Philosophy, as securing manifestation of what is at-hand from the familiar as ground, is a restriction of arch-poetry as gathering manifestation of beings in being. Philosophy is initiated in understanding’s turn toward the object as ground, reflected in both an object-oriented analysis of the verb ‘to be’ and the greater prominence accorded to subordinating terms like ‘therefore’. In modernity, the familiar is further restricted to the immanent ownness of one’s thinking; and today this sphere of ownness expands to include others as authoritative and constitutive parts of the intersubjective community of knowers, where each subject reflects all the others from its own point of view, albeit without the violence of external influence: where everyone belongs to everyone else.
From this, we can see the ancient religious-poetic writings of diverse wisdom traditions speak a wisdom the philosopher does not begin to fathom, one his own study only exists as an attenuation of. There is thus something correct in the tendency to describe these, and particularly ‘eastern’ writings, as ‘holistic’ rather than analytic. This holism, however, is not so much unique to eastern writings as characteristic of a broader array of ancient pre-philosophical texts, both eastern and western.
Philosophy is thus a restriction of the arch-poetic. But when this arch-poetry recedes from view, the poetry that arises in its place becomes philosophy’s inferior, and is defined in contrast with it. Today, poetry shares with philosophy its concern with manifestation as well as its immanence, represented in the usual understanding of it as a form of self-expression. Taken together, these ‘opposites’ witness the extent of the growth of a nihilism in which the external and unfamiliar have been deprived of their power and activity, these being accorded instead to the immanent (collective) subject. But by being allocated to the realm of affection rather than understanding, it is indicated that the poetic is the groundless and ephemeral, rather than securely grounded; what it calls forth is distant, rather than at hand; and it proceeds not from the familiar, but from the immanent unfamiliar, having its root in the unconscious and its fruit in imagination. Both reason and imagination may produce, but rational activity is collective construction. Both reason and imagination may be the activity of dreamers, but the former dream is well-ordered, sustained and shared: constant collective self-deception.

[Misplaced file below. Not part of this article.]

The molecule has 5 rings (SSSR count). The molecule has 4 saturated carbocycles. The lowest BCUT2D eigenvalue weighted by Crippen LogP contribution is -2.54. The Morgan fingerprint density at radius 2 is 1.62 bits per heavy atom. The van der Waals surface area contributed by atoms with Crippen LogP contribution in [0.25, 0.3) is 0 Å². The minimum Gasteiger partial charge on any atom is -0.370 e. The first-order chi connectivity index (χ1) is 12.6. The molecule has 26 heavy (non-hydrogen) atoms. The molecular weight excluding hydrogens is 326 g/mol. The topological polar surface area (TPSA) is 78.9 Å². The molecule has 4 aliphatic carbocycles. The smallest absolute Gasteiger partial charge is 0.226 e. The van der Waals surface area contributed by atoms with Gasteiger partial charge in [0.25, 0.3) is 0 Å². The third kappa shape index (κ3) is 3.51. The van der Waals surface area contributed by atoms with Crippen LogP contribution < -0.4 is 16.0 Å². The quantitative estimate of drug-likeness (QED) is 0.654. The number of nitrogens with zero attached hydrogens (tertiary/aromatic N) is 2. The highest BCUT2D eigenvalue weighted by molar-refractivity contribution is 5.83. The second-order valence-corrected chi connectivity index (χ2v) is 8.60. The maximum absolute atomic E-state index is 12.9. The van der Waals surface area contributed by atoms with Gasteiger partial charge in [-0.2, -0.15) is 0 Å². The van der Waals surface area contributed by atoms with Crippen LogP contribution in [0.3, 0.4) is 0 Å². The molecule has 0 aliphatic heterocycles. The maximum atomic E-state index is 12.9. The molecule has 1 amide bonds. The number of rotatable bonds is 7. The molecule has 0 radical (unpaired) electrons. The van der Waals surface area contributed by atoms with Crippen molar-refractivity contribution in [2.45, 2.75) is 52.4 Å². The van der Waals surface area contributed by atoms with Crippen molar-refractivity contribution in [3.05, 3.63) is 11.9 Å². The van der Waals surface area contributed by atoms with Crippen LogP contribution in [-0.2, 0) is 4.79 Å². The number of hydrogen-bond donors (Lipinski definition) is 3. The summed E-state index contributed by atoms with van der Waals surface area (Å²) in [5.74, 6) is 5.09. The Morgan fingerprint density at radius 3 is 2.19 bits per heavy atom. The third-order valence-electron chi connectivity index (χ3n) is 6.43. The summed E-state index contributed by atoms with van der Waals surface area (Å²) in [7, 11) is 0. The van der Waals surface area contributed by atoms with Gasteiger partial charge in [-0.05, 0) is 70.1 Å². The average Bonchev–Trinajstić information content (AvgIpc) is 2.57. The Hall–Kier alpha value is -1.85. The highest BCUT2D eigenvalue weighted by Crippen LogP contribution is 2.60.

Perhaps it is time we awoke from our dogmatic slumber.
Awake harp and lyre. I will awake the dawn.
 This is also why the place of certain figures in the philosophical canon, such as Emmanuel Levinas and Jacques Derrida, is ambiguous, and hence contested by philosophers with a more restricted view of philosophy. Whether they are right or wrong to do so, these reactions must be understood as reactions to an ambiguity in the relation these figures held to philosophy itself.
 Cf. Aristotle, Posterior Analytics Bk. 1, ch. 2, 72a8-b4; Thomas Aquinas, Commentary on the Posterior Analytics of Aristotle, Bk. 1, lec. 5-6.
 Cf. Aristotle, Posterior Analytics Bk. 1, 75a18-37; 75b37-76a25; Aquinas, Commentary Bk. 1, lec. 14, 17.